Andrew Forrest, an Australian billionaire, stated earlier this month that he will sue Facebook for various crypto scam advertising that was running on the platform under his name.
In court records, however, Facebook flatly denies Andrew Forrest’s claims, claiming that the company’s terms of service shield it from liability. Because Andrew Forrest has an official Facebook account, Facebook claims that he has accepted to Facebook’s terms of service.
Facebook flatly denies Andrew Forrest’s claims
The Australian billionaire has filed a legal lawsuit against Facebook in San Mateo, California’s superior court. For Facebook’s refusal to halt crypto scam advertising running under his identity, he has filed charges of “misappropriation of likeness,” “aiding and abetting fraud,” and “negligent failure to warn.”
Forrest claims that his reputation has suffered as a result of the scam ads. He goes on to say that Facebook is not only a platform but also an ad publisher. Forrest’s lawyers filed a court filing that read: “Facebook is not simply providing neutral tools for bad actors to carry out fraudulent schemes. Instead, Facebook is utilizing its sophisticated method of collecting data, and then using that data to engage its users for longer periods of time with information, advertisements, and other material, irrespective of what that content is”.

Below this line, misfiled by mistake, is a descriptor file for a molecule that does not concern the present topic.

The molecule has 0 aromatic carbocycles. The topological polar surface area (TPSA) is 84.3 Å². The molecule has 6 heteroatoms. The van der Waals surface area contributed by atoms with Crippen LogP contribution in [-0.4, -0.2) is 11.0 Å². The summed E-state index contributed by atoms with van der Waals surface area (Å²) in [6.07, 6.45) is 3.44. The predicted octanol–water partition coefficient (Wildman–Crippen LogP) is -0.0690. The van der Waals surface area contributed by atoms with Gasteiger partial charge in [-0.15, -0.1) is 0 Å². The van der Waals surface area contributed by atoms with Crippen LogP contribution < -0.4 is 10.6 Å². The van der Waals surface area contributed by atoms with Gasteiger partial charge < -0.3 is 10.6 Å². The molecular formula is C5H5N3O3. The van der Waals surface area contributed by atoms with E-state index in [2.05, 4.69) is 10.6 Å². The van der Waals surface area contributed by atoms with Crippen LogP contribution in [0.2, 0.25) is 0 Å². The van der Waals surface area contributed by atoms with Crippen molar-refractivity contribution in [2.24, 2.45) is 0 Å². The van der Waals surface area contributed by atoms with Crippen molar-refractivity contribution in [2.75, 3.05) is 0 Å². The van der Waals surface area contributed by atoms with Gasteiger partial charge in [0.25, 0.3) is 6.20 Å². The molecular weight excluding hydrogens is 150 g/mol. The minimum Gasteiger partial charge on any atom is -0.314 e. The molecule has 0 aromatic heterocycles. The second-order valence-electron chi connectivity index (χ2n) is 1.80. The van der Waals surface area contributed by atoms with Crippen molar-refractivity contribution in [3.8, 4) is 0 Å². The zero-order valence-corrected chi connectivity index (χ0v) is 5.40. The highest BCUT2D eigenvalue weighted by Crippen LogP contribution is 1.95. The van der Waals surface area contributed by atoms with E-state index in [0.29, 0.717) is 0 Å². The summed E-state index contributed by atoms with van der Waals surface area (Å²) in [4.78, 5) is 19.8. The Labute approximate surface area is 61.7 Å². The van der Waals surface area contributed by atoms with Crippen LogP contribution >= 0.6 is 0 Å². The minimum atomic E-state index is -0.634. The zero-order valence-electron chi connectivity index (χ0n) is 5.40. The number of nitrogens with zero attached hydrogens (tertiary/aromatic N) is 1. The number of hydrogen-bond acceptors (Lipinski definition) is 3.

Andrew Forrest has also filed a criminal complaint in the magistrates’ court of Western Australia. He claims that by failing to halt the adverts, Facebook has broken federal money laundering regulations. Facebook claims that it is not accountable for the crypto scam adverts in a court filing, citing many reasons.
First and foremost, Facebook claims that it is protected by Section 230 of the Communications Decency Act in the United States. This limits the liability of websites for content uploaded by third parties on their sites.
Forrest has conformed with the terms of service because he has an official Facebook account, according to Facebook. It continues: “Specifically, section 4.3 of the TOS makes clear that Facebook is ‘provided ‘as is’’, that Facebook ‘make[s] no guarantees that [the platform] always will be safe, secure, or error-free, and that Facebook ‘do[es] not control or direct what people and others do or say’ and ‘[is] not responsible for their actions or conduct (whether online or offline) or any content they share (including offensive, inappropriate, obscene, unlawful, and other objectionable content)’.”
By Tuesday, February 22nd, Andrew Forrest’s answer to the Facebook court filing will be received.
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